the impressive pomp and .ceremony I
of the Soman. Catholic church. Bishop
John J. Nilan "Of the diocese of Hart
ford will, conduct -the- ceremonies and
he will be assisted by visiting clergy
men from, this city, Derby, Ansonia,
New Haven. " Fairfield, Westport ' and
other surrounding towns -and cities.
Prior , to the cornerstone laying prop
er, there will be a street parade -which
will start at . Hard's corner and . in
which If is expected several ' thousand
marchers will be seen. The- line-- of
march will be from ' Hard's corner.
north on Main street to Stratford cen
ter; to East Broadway;' to EHm street;
to ' (Broad street. - and ; along -Broad
street back to (Main street, breaking
up at the corner of Main and Broad
where the new ehuroh is being built.
There will be at least three bands
In line, the Wheelen & Wilson band
of Bridgeport being one of the three.
The parade will be, beaded by all the
men .and boys of St. James parish,
several hundred strong, and they will
be followed by . different church so
cieties from. Bridgeport, Derby, Shel-
tou- and other towns and cities in tma
part of the state.
It Is expected that there will be 1,
200 Bridgeport Knights of Columbus in
line, including 150 members of the
Fourth Degree dresBed In their regalia,
frock coata,. Bilk . hats, canes, white
ties and suede - gloves. The -Fourth
Degree Knights met last night to com
plete arrangements for their part of
the parade. The committee in charge,
composed of John J. Scanlon, George
T. Kelly, Frank , Brennan, James J.
Sexton, John Lynch, Lea Redgate and
Frank Prendergast, announced after
the meeting last night that they ex
pected the full membership of the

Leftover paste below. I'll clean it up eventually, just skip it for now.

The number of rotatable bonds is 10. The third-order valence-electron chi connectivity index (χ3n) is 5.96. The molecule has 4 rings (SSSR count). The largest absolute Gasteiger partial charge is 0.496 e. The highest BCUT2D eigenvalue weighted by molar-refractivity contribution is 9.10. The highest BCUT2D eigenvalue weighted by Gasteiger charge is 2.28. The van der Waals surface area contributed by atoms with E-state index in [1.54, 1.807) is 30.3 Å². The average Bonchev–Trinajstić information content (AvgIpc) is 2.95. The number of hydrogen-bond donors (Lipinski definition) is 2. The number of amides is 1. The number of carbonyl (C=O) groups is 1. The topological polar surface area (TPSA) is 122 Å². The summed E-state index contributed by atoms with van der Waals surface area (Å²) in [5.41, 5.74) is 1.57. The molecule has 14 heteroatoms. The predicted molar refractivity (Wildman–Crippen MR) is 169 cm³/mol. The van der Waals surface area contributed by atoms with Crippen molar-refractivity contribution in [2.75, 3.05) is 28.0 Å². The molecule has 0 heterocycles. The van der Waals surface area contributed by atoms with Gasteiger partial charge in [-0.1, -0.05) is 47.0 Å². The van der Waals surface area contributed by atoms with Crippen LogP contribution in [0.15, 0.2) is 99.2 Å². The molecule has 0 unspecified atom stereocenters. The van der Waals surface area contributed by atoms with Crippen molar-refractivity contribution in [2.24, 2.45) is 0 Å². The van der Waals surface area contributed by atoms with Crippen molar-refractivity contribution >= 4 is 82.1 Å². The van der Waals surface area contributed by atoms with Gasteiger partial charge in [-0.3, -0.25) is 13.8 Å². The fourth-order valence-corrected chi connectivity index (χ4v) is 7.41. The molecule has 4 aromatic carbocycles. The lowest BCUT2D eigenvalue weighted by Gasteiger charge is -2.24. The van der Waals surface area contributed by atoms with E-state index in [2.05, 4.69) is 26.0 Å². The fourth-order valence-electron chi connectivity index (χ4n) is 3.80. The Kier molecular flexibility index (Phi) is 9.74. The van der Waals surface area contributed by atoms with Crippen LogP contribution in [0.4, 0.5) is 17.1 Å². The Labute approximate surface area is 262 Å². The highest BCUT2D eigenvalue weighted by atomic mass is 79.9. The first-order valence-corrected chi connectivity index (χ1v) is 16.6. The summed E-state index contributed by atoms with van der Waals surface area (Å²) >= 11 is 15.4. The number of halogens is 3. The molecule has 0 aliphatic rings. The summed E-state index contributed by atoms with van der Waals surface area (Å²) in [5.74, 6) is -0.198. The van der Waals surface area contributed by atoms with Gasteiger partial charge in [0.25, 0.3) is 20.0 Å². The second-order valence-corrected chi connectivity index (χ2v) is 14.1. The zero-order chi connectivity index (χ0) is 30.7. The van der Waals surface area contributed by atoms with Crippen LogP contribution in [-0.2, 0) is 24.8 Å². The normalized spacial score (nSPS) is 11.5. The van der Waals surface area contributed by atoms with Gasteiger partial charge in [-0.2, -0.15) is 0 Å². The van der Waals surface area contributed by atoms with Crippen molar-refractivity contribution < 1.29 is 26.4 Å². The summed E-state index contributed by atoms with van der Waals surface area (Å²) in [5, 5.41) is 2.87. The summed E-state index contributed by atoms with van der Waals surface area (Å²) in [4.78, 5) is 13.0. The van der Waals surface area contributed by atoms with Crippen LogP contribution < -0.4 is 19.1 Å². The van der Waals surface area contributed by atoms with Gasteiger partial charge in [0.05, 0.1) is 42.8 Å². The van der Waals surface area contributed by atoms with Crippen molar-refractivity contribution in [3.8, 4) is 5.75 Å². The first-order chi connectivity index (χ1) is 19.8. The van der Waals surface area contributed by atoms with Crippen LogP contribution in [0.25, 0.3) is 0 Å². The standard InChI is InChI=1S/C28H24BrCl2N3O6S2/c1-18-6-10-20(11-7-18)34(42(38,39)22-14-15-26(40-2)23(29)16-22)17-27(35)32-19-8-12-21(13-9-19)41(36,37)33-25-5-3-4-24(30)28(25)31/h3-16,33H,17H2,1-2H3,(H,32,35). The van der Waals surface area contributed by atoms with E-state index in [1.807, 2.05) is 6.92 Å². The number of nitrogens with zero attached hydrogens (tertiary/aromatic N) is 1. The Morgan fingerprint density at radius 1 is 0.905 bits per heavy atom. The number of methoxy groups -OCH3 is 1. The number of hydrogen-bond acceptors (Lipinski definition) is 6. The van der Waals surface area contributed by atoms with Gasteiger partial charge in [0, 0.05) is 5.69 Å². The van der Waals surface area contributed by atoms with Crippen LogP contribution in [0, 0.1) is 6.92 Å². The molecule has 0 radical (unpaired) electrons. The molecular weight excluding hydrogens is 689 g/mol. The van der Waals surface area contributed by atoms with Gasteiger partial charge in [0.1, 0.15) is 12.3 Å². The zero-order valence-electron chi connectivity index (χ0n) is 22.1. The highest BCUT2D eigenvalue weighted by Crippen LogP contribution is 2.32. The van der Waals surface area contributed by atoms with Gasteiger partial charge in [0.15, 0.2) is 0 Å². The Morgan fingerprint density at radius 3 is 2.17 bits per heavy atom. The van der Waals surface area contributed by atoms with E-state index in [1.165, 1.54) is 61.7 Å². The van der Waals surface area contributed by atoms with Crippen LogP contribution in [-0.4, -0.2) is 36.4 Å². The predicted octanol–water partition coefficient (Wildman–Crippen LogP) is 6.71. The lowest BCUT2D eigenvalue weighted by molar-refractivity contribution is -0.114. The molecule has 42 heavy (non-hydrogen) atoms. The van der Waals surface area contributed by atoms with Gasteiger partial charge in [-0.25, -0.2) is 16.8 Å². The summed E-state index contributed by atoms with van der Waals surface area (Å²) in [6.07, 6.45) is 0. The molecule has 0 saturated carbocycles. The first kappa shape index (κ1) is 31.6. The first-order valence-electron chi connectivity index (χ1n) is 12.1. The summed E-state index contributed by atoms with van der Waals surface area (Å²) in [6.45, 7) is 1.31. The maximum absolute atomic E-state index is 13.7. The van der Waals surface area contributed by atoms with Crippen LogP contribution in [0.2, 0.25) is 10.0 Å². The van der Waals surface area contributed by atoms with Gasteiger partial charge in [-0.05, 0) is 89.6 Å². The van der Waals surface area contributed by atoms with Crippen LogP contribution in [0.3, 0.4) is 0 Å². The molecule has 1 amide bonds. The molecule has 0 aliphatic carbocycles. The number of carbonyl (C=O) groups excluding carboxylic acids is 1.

Bridgeport councils to turn out.
Besides the members of the Knights
of Columbus it is . expected that there
will be between 800 and 900 members
of the Ancient Order of Hibernians of
Bridgeport who will take part in the
parade and about 800 members of the
Bridgeport Central Labor . Union in
cluding the members of the carpen
ters, joiners, bricklayers, masons, and
other buildings trades', unions.
The Holy Name societies of the dif
ferent Bridgeport churches are also
going to be invited to take part in
the parade and at the masses .in the
Catholic churches of Bridgeport next
Sunday morning all the members of
the various parishes will be invited
L Washington, July 8 While both the
oflicers of the Tacht Mayflower and
officials of the Navy Department were
reticent today concerning the . peril
to the vessel last week, when a shell
from the Proving Grounds at Indian
Head, Md., was said to have narrowly
missed the ship, which had , President
Wilson aboard, it is believed ah in
vestigation of the affair will be or
dered. It was declared today that the shell
itself passed over the Mayflower at a
safe height but that the danger was
caused by the dislodgement from the
shell of the rotating band, a circlet
of steel 12 inches . wide, which fell
close to the vessel. So loud was ' the
screech of the shot that - the Mayflow
er's crew are said to have rushed on
deck to ascertain the trouble. At the
time President Wilson was said to be
sitting on the after deck with Tr.
Cary" Grayson, his physician. " So far
as is known the President made no
comment or complaint on his return
to the Whit House. 1
Justice Wakeman accepted a. cash
bond of $250 furnished by" Garrett B.
The accident resulting In the fining
cf Pitzipio and the suit- for damages
occurred two weeks ago yesterday.
Pitzipio .was driving a touring car
owned, by Garrett E. Winant, and oc
cupied, by Winant's daughter and
chauffeur.' Pitzipio is a visitor at the
Winant home. They are ' summering
at the Sturges place in Fairfield. The